Basically at this point I’m like, “Okay, have a nice day,” and I run away.

For the next few days and weeks, I vacillated between wanting to run my loop and not wanting to run into this guy. So I pretty much kept running into him, of course.

I have a friend on the local police department, and lived in a city very big on community policing. I had coffee with her and gave her the whole story. She put it into their system for officers to be looking for him on their patrols through the area.

About three weeks later, I had another nerve-wracking run in with him — he was yelling my name from down the street. Like repeatedly, and really loudly. I hightailed it out of there and sent an update to my police friend.

Eventually, the police identified him and had a talk with him. I never saw him again, and I went back to running my loop until we moved a few months later.

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Salty Running Editor-in-Chief. Ultrarunner, yoga teacher, academic, and feminist. I write about ultrarunning, feminism, and the intersection of running and life.

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6 comments

  1. I hate that you have to write this, but I am glad you did. The attitude that allows for this is so ingrained in our society, that it is difficult for most people to even see… “that’s just how it is”. If we don’t point it out, it’ll never be noticed or changed. That being said, once you do start calling guys out on their behavior you quickly go from being “nice” to “bitchy”.

    This happens more at work than when I am running. I work in a male dominated field that often requires working in remote locations. By 1 year into my career I had to report two guys for harassment who just wouldn’t leave me alone no matter how I asked. There were numerous others who were a little less persistent. About this time, a co-worker (guy) told me “you know, you were this really nice girl when you started, now you’re kind of a bitch”. At the time, that bummed me out and it felt like I couldn’t win. Now I am proud of the label, I hope it makes them think “don’t f**king mess with her”.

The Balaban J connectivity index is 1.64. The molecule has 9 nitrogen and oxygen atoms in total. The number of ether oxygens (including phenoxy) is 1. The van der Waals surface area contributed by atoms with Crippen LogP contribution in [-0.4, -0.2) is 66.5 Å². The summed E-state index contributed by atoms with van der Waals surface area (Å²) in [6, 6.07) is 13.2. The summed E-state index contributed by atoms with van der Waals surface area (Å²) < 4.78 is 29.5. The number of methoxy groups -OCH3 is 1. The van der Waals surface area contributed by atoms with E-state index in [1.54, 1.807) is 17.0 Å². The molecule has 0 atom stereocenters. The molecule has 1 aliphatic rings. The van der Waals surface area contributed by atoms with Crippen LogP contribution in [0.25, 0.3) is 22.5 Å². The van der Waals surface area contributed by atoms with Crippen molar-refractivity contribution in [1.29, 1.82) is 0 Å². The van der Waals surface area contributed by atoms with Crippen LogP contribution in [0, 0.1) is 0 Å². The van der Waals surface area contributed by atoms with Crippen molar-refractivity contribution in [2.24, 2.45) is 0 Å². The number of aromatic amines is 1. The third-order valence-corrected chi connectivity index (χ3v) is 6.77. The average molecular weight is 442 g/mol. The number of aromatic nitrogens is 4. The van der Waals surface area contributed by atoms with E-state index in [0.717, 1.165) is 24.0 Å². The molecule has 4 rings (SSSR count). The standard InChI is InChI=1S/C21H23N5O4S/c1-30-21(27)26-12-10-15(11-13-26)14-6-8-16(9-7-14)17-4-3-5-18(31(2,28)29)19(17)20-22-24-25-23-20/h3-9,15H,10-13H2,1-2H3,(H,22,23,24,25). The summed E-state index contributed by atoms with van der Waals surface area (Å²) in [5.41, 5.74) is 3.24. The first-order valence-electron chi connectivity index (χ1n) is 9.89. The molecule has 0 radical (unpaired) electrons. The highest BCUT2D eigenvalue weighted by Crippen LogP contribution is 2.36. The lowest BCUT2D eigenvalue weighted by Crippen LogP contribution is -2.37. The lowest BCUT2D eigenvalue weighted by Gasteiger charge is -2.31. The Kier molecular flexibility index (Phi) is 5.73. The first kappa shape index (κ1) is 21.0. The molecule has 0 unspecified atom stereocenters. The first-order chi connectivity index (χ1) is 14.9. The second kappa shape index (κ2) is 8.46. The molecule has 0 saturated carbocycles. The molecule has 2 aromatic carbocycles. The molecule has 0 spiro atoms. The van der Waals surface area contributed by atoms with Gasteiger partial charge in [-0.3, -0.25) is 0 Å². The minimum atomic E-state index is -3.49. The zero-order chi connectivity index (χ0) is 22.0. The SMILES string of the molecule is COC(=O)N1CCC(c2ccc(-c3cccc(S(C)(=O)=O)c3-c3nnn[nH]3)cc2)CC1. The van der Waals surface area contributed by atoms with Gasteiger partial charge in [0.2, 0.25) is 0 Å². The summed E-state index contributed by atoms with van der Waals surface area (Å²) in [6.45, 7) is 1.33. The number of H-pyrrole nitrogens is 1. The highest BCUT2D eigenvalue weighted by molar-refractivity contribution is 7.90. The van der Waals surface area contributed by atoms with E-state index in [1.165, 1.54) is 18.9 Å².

1. Good for you for reporting them! Sorry you have to deal with them, though. I’m with you — I’d rather the bitch you don’t mess with than the girl taking their shit.

  2. Every day, I hear another story. Yesterday it was Kevin Spacey. This morning it’s the NPR New Chief. If every man who has ever sexually harassed someone got a news story for it, the news would be even more full of jerk guys than it already is, and I’m not sure how that’s possible. It’s never-ending. But maybe, just maybe, we can build up enough momentum that some men will think twice. Maybe we can plant our feet, take a stand, and push back. Push back against institutional sexism, push back against harassment being something we almost expect when we try to advance our careers, push back against men who think we’re out there running for their personal gratification (both by ogling us, or by us being in shape to look more attractive to them). Maybe.

    All we can do is try.

    1. I am so disappointed everyday as we learn about more prominent men who have abused, harassed, and raped others (not just women). It demonstrates a systemic problem and, more clearly than before, illustrates that this is about power. Every day, every time we call it out, every time we run, every time we refuse to be silent, we chip away and someday, hopefully soon, we’ll break through.